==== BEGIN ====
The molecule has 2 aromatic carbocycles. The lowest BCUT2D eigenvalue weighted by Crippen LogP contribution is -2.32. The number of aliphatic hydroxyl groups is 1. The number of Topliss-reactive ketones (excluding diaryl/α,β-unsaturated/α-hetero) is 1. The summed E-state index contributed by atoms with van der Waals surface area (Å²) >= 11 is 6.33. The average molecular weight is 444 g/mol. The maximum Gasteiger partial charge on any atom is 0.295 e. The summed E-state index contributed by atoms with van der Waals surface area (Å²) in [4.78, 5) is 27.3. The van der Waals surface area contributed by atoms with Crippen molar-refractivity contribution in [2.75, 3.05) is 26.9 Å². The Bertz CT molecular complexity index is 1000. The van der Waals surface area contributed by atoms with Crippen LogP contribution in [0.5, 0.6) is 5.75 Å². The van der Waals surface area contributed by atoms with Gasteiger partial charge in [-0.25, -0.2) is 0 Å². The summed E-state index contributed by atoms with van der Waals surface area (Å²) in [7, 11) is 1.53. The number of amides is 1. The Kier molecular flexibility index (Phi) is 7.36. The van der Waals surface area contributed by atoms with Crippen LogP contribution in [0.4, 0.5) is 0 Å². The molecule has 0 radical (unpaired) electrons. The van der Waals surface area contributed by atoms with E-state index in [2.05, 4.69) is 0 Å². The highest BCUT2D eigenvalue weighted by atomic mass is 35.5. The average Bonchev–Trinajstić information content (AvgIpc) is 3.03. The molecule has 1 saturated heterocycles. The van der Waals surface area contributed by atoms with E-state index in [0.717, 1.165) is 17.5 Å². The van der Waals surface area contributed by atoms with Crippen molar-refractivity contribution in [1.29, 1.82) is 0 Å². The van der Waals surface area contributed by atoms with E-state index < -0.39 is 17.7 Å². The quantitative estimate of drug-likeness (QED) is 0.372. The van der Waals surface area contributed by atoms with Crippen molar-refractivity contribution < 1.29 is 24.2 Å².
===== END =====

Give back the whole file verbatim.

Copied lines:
The molecule has 2 aromatic carbocycles. The lowest BCUT2D eigenvalue weighted by Crippen LogP contribution is -2.32. The number of aliphatic hydroxyl groups is 1. The number of Topliss-reactive ketones (excluding diaryl/α,β-unsaturated/α-hetero) is 1. The summed E-state index contributed by atoms with van der Waals surface area (Å²) >= 11 is 6.33. The average molecular weight is 444 g/mol. The maximum Gasteiger partial charge on any atom is 0.295 e. The summed E-state index contributed by atoms with van der Waals surface area (Å²) in [4.78, 5) is 27.3. The van der Waals surface area contributed by atoms with Crippen molar-refractivity contribution in [2.75, 3.05) is 26.9 Å². The Bertz CT molecular complexity index is 1000. The van der Waals surface area contributed by atoms with Crippen LogP contribution in [0.5, 0.6) is 5.75 Å². The van der Waals surface area contributed by atoms with Gasteiger partial charge in [-0.25, -0.2) is 0 Å². The summed E-state index contributed by atoms with van der Waals surface area (Å²) in [7, 11) is 1.53. The number of amides is 1. The Kier molecular flexibility index (Phi) is 7.36. The van der Waals surface area contributed by atoms with Crippen LogP contribution in [0.4, 0.5) is 0 Å². The molecule has 0 radical (unpaired) electrons. The van der Waals surface area contributed by atoms with E-state index in [2.05, 4.69) is 0 Å². The highest BCUT2D eigenvalue weighted by atomic mass is 35.5. The average Bonchev–Trinajstić information content (AvgIpc) is 3.03. The molecule has 1 saturated heterocycles. The van der Waals surface area contributed by atoms with E-state index in [0.717, 1.165) is 17.5 Å². The van der Waals surface area contributed by atoms with Crippen molar-refractivity contribution in [1.29, 1.82) is 0 Å². The van der Waals surface area contributed by atoms with E-state index < -0.39 is 17.7 Å². The quantitative estimate of drug-likeness (QED) is 0.372. The van der Waals surface area contributed by atoms with Crippen molar-refractivity contribution < 1.29 is 24.2 Å².